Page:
A while back, I was working in the driveway on a styrofoam project. Of course, that white stryrofoam dust gets static-charged and STICKS TO EVERYTHING. I also found that the best tool for cutting it was my wife’s kitchen electric carving knife. When I headed inside to take a break and warm up, I was COVERED with styrofoam. My two-year-old girl looked up at me and squeeled “Daddy a Snowman!”.

Indeed I was. I imagined myself inside a snow-globe with styrofoam swirling around me like a snowstorm. But could I actually BUILD a snowglobe that would match my imagination?

I started looking at every snow globe I could find and set to work building one. I looked around and found a glass dome, used for light fixtures. I got two of them, and gave one to my brother-in-law, who is a clay artist, among other things, and commissioned him to make a caricature of me. Since he had one globe, and I had the other, he could make a figure that would fit inside the globe, and I could do the woodworking on the base, and insure that the globe fit that.

I headed to the local cabinet shop and talked to old high-school class-mate Steve about what wood to use for a base. He gave me a maple block, and I grabbed some scrap maple from the bin to practice cuts and routering on. At my Dad’s back-of-the-garage shop, I experimented with routing, until I could get it right, and routed a circle for the base of the glass globe, cut the wood base to length and cut a 45-degree bevel on the top edge, and routed a pocket in the bottom for the electronics.

I wanted to make a “singing” snow-globe, so I bought a singing greeting card at the Hallmark store, and then dissected it for parts. The electronics were then mounted on the bottom of the  wood base, along with a custom switch.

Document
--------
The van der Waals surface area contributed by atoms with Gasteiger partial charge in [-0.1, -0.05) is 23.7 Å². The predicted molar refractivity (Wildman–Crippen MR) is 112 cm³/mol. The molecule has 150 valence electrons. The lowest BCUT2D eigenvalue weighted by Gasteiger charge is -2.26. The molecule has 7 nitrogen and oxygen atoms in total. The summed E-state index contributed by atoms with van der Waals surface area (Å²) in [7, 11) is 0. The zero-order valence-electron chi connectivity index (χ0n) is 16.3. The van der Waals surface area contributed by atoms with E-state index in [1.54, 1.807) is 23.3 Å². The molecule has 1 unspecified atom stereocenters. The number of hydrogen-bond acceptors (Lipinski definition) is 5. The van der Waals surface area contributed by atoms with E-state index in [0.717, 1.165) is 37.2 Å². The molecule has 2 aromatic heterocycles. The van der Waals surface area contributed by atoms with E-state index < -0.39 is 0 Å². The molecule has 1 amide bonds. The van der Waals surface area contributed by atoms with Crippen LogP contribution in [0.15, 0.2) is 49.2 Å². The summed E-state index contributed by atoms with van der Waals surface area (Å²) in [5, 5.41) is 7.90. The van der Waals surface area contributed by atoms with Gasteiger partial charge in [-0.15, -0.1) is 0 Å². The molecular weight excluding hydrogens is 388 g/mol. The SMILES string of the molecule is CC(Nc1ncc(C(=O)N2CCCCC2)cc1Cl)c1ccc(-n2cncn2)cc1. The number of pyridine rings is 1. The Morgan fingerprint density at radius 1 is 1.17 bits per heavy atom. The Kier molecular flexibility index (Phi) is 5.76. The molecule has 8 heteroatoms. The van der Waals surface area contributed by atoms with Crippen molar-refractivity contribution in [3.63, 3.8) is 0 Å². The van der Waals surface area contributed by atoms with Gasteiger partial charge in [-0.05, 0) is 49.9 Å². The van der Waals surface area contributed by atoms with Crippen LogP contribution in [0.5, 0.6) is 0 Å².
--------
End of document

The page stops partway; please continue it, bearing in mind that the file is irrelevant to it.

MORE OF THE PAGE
I headed to the Milwaukee Makerspace to use the laser-cutter.

Using the vector graphics program on the laser’s computer, I laid out an inscription for both the top and bottom of the snow globe base. I practiced on a piece of paper, and then when I actually focused the laser properly and had everything else figured out, I wood-burned the maple block, front and back.

I also used a solder station to add the momentary on switch to the greeting card electronics, so that the song would play whenever the globe was picked up to shake up the snow.

Next, was clear-coating the figure and the wood base. I used “Parks Super-Glaze”, a two-part epoxy clear coat used for bars, to completely seal and waterproof both the figure and the base, as well as to permanently attach the figure to the base.

Then, it was a matter to holding the globe upside down, filling it with water, filling the routed circular grove of the base with silicon glue, and flipping the figure and base, upside-down, into the dome of water. Once it was cured, the snow-globe can be flipped right-side-up, gift-wrapped, and put under the tree!

I’m glad to say that the project turned out just great! It was a bit of a stretch to my skill-set, so THANK YOU to the people who gave me a hand with it. Nothing quite like a project that runs the gamut from sculpture to wood-working, electronics, glass, water, laser-engraving, and more! But that’s how we grow… by stretching a little bit more every time!

Merry X-mas

From Ben the Snowman.

Halloween Skull Project

I want to open my first blog post with a statement that continues to impress me: Milwaukee Makerspace is a wonderful place! I mostly show up for the free meetings.  MMS provides an excellent environment to be social, to learn (happens every time I go!), to teach (when I can!), and to get the creative juices flowing.

I had recently started working with Arduino (after a failed run at Microchip’s PIC series of microcontrollers), and was making progress quickly.  I learned how to read infrared remote control codes, how to use an infrared motion sensor, and how to control servos. What I did not have, was a sense of direction as to where to go with all of this!

After listening to the Bay View Neighborhood Associate pitch their idea of MMS helping with the Pumpkin Pavilion, and listening to Royce Pipkins describe his idea of animatronic pumpkins singing along to a song, I was struck with my own idea: an animatronic skull.

Thus, it was born!

http://vimeo.com/55121596 <- Link to the video

I’ll post more details in a following post about how I built this guy. :)

Many thanks to Royce, Tom G., and Ed C. for their help on this project!